Writing Is Not Child’s Play

Everyone’s experience as a writer is unique. To some people, writing may seem like an overcrowded intersection. They may start off with a messy jumble of ideas, in which case they may have to fill the role of traffic cop in order to assemble them into an organized sort of traffic flow. For me, however, writing is more like a game of connect the dots, in which one draws a line between a series of small black circles, which are all numbered, and attempts to arrange them in chronological order, ultimately forming an intricate image out of each small part.

Sometimes my voyage into the depths of a story begins in the living room with my family. However, when paying attention to the television begins to break me out of my reverie or my four year old sister begins to vie for my attention, I migrate into my bedroom and take care to shut the door. Sometimes I lock the door as well, though this depends largely upon the nature of what I’m writing and how persistent my sister has determined to be in her pursuit to steal my attention away from whatever it is I am writing at the time and relocate it onto herself.

This retreat into my room requires that I ignore the various articles of clutter encompassing my room. In all honesty, I have no issues doing this. While my room may look like a minefield to an outsider, it will always remain a sanctuary to me.

I then sink down onto my bed, place two to three pillows behind my back for support, and sit with my legs stretched out across the bed. At some point I cover up, most frequently with my preferred green polyester blanket, in which I just so happened to have wrapped myself currently, since I have been known to complain of frigid temperatures, even when it is 80 degrees outside.

When I write, I have found that I usually start with one vague idea, to which I then attempt to connect other relating ideas. In order to do this, after obtaining this vague idea, I must accumulate others. In fact, I actively seek them out. Sometimes this process occurs rapidly and sometimes more slowly.

Nevertheless, I hoard these ideas until my brain is bursting with activity. Next, I eagerly open up Microsoft word, with the same enthusiasm and anticipation of a cat hurdling up to the kitchen table and stealing its owner’s tuna while the owner’s back is turned. At this point, I sit down to write with so many ideas surging through my brain that each finger tap to the keyboard sounds frantic. When my brain is hard at work, each key stroke seems to boom with intensity.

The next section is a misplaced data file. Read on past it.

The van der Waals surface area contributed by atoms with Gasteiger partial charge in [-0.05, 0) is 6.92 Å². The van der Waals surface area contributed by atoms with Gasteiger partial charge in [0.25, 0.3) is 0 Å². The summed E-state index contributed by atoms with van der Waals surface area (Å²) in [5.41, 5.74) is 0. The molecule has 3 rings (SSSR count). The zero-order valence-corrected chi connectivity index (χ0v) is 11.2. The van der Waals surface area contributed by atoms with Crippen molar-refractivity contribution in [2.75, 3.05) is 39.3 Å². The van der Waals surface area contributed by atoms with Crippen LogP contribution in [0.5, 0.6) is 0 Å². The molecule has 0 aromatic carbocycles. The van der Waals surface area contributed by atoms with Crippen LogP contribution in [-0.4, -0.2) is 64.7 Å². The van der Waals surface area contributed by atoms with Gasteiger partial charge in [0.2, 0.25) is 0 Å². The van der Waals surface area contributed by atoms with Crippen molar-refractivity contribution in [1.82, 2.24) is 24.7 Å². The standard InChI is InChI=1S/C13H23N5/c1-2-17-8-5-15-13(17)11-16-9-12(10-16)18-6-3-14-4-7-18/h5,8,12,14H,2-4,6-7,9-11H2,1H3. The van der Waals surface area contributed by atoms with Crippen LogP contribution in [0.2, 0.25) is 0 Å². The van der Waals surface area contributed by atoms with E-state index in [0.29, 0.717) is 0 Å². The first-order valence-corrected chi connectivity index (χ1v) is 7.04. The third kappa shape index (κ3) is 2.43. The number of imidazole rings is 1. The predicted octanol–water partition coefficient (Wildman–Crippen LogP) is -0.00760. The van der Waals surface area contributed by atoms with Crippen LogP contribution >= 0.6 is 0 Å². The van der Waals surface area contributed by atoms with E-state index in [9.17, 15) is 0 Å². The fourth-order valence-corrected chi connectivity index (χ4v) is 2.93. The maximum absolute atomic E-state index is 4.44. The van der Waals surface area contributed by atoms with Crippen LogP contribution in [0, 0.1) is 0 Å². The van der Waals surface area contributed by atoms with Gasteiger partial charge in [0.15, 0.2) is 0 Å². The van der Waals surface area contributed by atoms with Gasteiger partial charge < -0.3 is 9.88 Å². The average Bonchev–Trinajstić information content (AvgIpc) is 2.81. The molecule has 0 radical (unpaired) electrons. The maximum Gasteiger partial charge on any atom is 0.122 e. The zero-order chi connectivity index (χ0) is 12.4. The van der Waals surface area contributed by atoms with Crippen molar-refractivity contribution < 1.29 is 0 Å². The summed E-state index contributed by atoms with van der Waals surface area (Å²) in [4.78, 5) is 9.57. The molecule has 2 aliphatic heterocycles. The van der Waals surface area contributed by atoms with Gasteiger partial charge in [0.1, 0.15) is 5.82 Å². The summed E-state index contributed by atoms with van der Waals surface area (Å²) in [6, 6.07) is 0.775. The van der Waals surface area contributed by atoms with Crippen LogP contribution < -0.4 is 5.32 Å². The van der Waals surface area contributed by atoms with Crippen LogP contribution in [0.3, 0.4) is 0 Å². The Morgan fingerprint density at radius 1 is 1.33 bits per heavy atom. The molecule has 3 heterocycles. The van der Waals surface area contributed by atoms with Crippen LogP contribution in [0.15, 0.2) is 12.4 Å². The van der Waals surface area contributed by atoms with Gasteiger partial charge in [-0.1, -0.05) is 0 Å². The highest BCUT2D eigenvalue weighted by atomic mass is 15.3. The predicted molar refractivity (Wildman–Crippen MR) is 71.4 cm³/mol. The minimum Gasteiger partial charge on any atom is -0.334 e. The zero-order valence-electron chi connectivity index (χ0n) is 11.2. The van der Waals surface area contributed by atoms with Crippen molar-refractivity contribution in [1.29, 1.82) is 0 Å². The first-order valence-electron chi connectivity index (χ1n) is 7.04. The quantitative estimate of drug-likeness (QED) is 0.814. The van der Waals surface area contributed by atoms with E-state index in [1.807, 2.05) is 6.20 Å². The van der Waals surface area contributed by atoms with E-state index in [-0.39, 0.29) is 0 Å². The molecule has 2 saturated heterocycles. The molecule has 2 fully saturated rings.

Then when I get further into my creative process, I lose that previous sense of brashness and the speed at which I type begins to lull. My key strokes grow quieter, almost hesitant. As I pause, lost in contemplation, I begin to tap one or two keys in an erratic rhythm. Sometimes, if I press a key too forcefully, a stray letter appears on my computer screen, as if entering a battle field, only to be deleted in a swift countermeasure led by a click from General Backspace.

The letter then dies an instant death, a careless casualty. It’s almost like a humble sacrifice to the muse that inspires my writing, a lone letter that it can gobble up, like a snack offered up in thanks for deigning to keep me company. This habit began after I had a conversation with a friend who admitted to doing as much when lost in thought, and somehow I wound up adopting his ritual as my own.  Now this procedure has become a required prerequisite, so that I can escape the reflection stage of my writing process and cross back over to the part that involves actual writing.

Eventually, over the course of a few hours or a seemingly infinite string of days, I feel satisfied with the bones of what I have written, and I begin to tweak it in various ways. This is an addicting process, one I begin to labor and obsess over. I read and reread entire chunks of text sometimes thirty times or more, and sometimes inspiration strikes again, so I will add even more detail to the piece. When I revisit the content I have created, sometimes weeks or months later, I still find it hard to be content with the edits I have made, though I do manage to be proud of what I’ve written and feel a sense of accomplishment over finally bringing my writing process to a close.

Though writing is like a game of connect the dots, and like the aforementioned game involves basic reasoning and skills of logic, it is not child’s play. It is an intensive process, at the end of which one will hopefully have their piece polished up like a shiny gemstone. However, one must keep in mind that gemstone did not just magically appear in the author’s hand. Rather, this author had work for it by digging through a dark and colossal tunnel until this singular gemstone was discovered.


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